What is Climate Change?
Climate change is a term for significant changes in the measures of climate – temperature, precipitation, even winds that lasts for several decades or longer. Remember that weather is the set of conditions that exist over relatively short periods, usually hours or days: thunderstorms, blizzards, or persistent heat waves. Climate is weather averaged over long periods of time – decades or longer.
Many students have heard of the “Greenhouse Effect.” Given our distance from the sun, Earth really ought to be much colder. Certain gases in Earth’s atmosphere – the layers of gases that make up the skies – hold onto the sun’s heat. As visible light from the sun passes through the atmosphere, it is absorbed by the Earth’s surface. Some of that energy is then emitted back to the atmosphere as heat. Greenhouse gases and water vapor absorb much of that heat, which would otherwise be released into space. The temperature of the atmosphere is raised and, subsequently, the temperatures on the Earth’s surface. The Greenhouse Effect makes our planet livable.
Human activities are now known to change the composition of Earth’s atmosphere. The build-up of carbon dioxide and a few other gases are a major concern to many scientists. These gases are emitted world-wide by automobiles, electrical plants, and even through clearing of forests and certain agricultural practices. Many scientists think that we are over-burdening the Earth’s ability to naturally cycle carbon.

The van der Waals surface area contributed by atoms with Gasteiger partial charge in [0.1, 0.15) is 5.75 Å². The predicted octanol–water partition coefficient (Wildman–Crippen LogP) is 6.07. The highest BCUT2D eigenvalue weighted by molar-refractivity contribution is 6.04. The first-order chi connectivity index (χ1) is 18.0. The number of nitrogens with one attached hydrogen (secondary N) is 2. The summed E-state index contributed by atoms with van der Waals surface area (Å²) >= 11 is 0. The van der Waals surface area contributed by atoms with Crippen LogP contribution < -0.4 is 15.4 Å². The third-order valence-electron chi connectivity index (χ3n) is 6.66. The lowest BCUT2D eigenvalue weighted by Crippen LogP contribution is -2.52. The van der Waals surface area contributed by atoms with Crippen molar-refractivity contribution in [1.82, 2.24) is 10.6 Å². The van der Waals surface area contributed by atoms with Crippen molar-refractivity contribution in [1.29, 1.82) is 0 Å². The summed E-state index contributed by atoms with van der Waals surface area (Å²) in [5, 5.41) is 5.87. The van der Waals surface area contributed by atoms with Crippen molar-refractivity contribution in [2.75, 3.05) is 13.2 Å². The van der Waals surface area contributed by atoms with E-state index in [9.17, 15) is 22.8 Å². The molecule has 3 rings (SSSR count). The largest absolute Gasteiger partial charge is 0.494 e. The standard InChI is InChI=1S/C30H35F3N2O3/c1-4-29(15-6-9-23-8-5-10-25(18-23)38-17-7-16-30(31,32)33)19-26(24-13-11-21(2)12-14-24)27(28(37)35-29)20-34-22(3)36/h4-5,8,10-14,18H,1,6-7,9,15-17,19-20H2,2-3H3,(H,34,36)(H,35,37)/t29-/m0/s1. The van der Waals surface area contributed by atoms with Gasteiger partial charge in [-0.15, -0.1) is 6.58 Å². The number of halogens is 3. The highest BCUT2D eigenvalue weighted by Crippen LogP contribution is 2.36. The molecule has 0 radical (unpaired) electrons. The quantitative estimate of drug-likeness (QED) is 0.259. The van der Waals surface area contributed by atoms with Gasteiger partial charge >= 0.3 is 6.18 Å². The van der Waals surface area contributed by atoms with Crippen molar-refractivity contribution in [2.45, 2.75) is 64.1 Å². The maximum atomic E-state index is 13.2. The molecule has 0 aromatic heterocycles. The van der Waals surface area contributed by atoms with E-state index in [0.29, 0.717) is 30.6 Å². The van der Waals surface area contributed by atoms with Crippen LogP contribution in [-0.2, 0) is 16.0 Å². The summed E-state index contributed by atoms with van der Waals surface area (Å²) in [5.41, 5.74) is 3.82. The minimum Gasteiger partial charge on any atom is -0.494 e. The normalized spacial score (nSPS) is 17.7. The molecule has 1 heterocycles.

Climate change may result from natural factors, such as changes in the sun’s intensity and slow changes in the earth’s axis rotation and orbit around the sun. Other natural processes within the climate system include changes in ocean circulation. But human activities are now linked to the current global trend toward warming temperatures.
The stand-out among these gases is carbon dioxide, or CO2. The influence of carbon dioxide is so high that it has become the standard used to measure the other greenhouse gases.
Some people still use the term, Global Warming. Most temperatures point to a general warming. But the term Climate Change is preferred because it better reflects what is at work. Some areas of the globe may actually experience cooler temperatures, precipitation patterns may be altered for some areas.
Teachers may find the Valuable Links page to be particularly helpful.